Offshore Yuan Stabilizes as PBOC Halts Fixing's Losing Streak

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  • Reference rate strengthened for first time in 11 days
  • Currency swung to a gain on Monday amid suspected intervention

Yuan fluctuations were relatively slight in Hong Kong trading after the central bank raised the currency’s reference rate for the first time in 11 days, helping ease depreciation pressure.

The People’s Bank of China set the daily fixing 0.02 percent stronger at 6.3740 per dollar, bringing to an end the longest run of declines since 2008. The offshore currency on Monday swung to a 0.3 percent gain from a 0.13 percent loss within three minutes in the afternoon on suspected PBOC intervention. It closed 0.13 percent higher. The surge came about after the offshore yuan’s discount to the onshore spot rate widened to the most this month, thwarting China’s goal of having the rates converge amid its bid to become a reserve currency at the International Monetary Fund.

"There’s some mild buying force amid the suspected intervention and a stronger fix," said Daniel Chan, a Hong Kong-based analyst at Brilliant & Bright Investment Consultancy Ltd. "That said, as the yuan will likely be accepted as a reserve currency, we should see more volatility as the exchange rate becomes more market-oriented. The market will focus on China’s economic fundamentals, which actually don’t look that great."

The freely traded offshore spot rate stayed within 0.1 percent of Monday’s closing level for most of the day, and was down 0.06 percent at 6.4025 per dollar as of 5:05 p.m. in Hong Kong, according to data compiled by Bloomberg. In Shanghai, the yuan dropped 0.1 percent, the most since Nov. 9, to close at 6.3786, giving a spread of 239 pips between the two exchange rates. The difference, which exceeded 400 pips on Monday, exists because China restricts cross-border capital flows. In addition, moves in the onshore yuan are limited to 2 percent on either side of the central bank’s daily fixing.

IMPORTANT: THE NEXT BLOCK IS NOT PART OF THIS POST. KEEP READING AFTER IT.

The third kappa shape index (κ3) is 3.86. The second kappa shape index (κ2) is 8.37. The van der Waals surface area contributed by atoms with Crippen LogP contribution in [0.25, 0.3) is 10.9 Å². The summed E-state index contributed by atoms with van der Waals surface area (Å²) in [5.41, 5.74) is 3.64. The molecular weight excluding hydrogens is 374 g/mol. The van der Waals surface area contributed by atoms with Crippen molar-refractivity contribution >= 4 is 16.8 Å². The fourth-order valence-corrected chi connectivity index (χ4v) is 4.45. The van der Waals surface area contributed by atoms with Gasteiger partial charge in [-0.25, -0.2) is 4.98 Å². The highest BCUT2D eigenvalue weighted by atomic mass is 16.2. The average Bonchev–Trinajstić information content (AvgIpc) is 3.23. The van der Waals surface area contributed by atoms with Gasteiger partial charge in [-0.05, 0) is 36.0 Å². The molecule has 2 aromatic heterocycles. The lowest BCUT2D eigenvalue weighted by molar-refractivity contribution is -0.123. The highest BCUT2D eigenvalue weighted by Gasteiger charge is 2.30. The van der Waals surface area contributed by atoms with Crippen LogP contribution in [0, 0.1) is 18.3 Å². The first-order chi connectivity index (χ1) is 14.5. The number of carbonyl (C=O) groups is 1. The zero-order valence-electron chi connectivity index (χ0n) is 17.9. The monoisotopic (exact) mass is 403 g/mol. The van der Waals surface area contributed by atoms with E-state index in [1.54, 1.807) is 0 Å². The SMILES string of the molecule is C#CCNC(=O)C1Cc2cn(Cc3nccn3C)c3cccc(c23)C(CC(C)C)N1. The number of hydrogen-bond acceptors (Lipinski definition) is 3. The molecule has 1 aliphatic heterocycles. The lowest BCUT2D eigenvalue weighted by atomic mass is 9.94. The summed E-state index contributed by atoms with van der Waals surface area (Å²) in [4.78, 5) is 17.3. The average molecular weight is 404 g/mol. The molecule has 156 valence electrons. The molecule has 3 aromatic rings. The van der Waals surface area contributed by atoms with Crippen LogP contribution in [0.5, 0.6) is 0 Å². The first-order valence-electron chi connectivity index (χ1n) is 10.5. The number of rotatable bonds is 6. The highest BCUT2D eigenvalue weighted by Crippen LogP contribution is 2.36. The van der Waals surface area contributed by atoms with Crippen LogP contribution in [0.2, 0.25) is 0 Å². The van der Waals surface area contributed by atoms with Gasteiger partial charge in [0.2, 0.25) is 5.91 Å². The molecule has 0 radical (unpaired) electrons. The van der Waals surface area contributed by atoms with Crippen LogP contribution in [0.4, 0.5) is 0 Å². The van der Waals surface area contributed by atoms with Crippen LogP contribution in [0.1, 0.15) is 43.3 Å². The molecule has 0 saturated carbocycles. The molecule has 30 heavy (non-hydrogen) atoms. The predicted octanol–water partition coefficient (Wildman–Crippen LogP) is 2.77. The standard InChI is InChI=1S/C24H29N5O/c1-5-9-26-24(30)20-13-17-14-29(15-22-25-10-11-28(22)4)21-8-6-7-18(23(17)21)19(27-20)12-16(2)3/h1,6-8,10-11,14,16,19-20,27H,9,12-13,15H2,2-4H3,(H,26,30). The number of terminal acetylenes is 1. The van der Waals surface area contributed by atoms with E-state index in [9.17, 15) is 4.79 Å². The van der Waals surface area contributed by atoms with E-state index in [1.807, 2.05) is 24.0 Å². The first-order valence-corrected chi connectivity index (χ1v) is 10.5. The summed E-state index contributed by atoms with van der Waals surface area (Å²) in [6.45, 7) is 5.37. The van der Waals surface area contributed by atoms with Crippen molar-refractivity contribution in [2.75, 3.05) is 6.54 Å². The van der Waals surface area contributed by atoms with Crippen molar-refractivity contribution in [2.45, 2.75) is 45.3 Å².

IMF Managing Director Christine Lagarde announced late Friday that her staff have recommended the yuan be included in the fund’s Special Drawing Rights, alongside the U.S. dollar, euro, pound and yen. The recommendation makes approval all but certain with the fund’s major shareholders including the U.S. having said they’d support the Chinese currency’s entry so long as it met the requirements.

Adding the yuan to the basket of reserve currencies would help foster economic stability, China’s special envoy on Group of 20 affairs, Wang Xiaolong, said on the sidelines of a summit in Turkey on Monday. China hopes the IMF’s executive board, which is set to meet Nov. 30, will vote for the change, Wang said.